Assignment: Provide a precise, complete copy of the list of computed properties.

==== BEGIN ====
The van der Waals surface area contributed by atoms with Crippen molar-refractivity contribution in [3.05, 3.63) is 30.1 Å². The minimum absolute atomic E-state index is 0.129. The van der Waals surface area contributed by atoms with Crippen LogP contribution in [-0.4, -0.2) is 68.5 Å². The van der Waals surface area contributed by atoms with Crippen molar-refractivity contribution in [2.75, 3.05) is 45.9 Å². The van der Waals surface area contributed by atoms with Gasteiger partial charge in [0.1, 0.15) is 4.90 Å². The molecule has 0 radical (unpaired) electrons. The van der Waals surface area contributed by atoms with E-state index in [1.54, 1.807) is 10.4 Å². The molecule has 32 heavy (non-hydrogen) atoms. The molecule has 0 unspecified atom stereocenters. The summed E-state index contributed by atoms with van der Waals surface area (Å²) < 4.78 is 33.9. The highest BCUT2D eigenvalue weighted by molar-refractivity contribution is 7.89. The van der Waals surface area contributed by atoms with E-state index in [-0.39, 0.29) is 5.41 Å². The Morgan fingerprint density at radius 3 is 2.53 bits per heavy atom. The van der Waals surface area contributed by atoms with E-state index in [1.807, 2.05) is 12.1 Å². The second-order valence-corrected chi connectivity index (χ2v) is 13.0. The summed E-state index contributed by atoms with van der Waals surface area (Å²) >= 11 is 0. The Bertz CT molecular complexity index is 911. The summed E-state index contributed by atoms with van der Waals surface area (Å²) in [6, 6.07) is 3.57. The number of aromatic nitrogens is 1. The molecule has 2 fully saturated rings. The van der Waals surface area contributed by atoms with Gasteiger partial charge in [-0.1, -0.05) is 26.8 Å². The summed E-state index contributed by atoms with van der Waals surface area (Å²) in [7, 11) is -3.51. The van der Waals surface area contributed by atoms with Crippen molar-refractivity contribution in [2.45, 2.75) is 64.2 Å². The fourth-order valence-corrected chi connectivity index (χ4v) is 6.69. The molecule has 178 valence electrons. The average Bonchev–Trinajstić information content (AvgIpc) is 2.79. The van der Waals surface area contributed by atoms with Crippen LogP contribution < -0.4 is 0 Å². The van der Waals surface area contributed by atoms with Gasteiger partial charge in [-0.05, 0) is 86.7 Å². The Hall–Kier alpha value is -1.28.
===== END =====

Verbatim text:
The van der Waals surface area contributed by atoms with Crippen molar-refractivity contribution in [3.05, 3.63) is 30.1 Å². The minimum absolute atomic E-state index is 0.129. The van der Waals surface area contributed by atoms with Crippen LogP contribution in [-0.4, -0.2) is 68.5 Å². The van der Waals surface area contributed by atoms with Crippen molar-refractivity contribution in [2.75, 3.05) is 45.9 Å². The van der Waals surface area contributed by atoms with Gasteiger partial charge in [0.1, 0.15) is 4.90 Å². The molecule has 0 radical (unpaired) electrons. The van der Waals surface area contributed by atoms with E-state index in [1.54, 1.807) is 10.4 Å². The molecule has 32 heavy (non-hydrogen) atoms. The molecule has 0 unspecified atom stereocenters. The summed E-state index contributed by atoms with van der Waals surface area (Å²) < 4.78 is 33.9. The highest BCUT2D eigenvalue weighted by molar-refractivity contribution is 7.89. The van der Waals surface area contributed by atoms with E-state index in [-0.39, 0.29) is 5.41 Å². The Morgan fingerprint density at radius 3 is 2.53 bits per heavy atom. The van der Waals surface area contributed by atoms with E-state index in [1.807, 2.05) is 12.1 Å². The second-order valence-corrected chi connectivity index (χ2v) is 13.0. The summed E-state index contributed by atoms with van der Waals surface area (Å²) >= 11 is 0. The Bertz CT molecular complexity index is 911. The summed E-state index contributed by atoms with van der Waals surface area (Å²) in [6, 6.07) is 3.57. The number of aromatic nitrogens is 1. The molecule has 2 fully saturated rings. The van der Waals surface area contributed by atoms with Gasteiger partial charge in [-0.1, -0.05) is 26.8 Å². The summed E-state index contributed by atoms with van der Waals surface area (Å²) in [7, 11) is -3.51. The van der Waals surface area contributed by atoms with Crippen molar-refractivity contribution in [2.45, 2.75) is 64.2 Å². The fourth-order valence-corrected chi connectivity index (χ4v) is 6.69. The molecule has 178 valence electrons. The average Bonchev–Trinajstić information content (AvgIpc) is 2.79. The van der Waals surface area contributed by atoms with Crippen LogP contribution < -0.4 is 0 Å². The van der Waals surface area contributed by atoms with Gasteiger partial charge in [-0.05, 0) is 86.7 Å². The Hall–Kier alpha value is -1.28.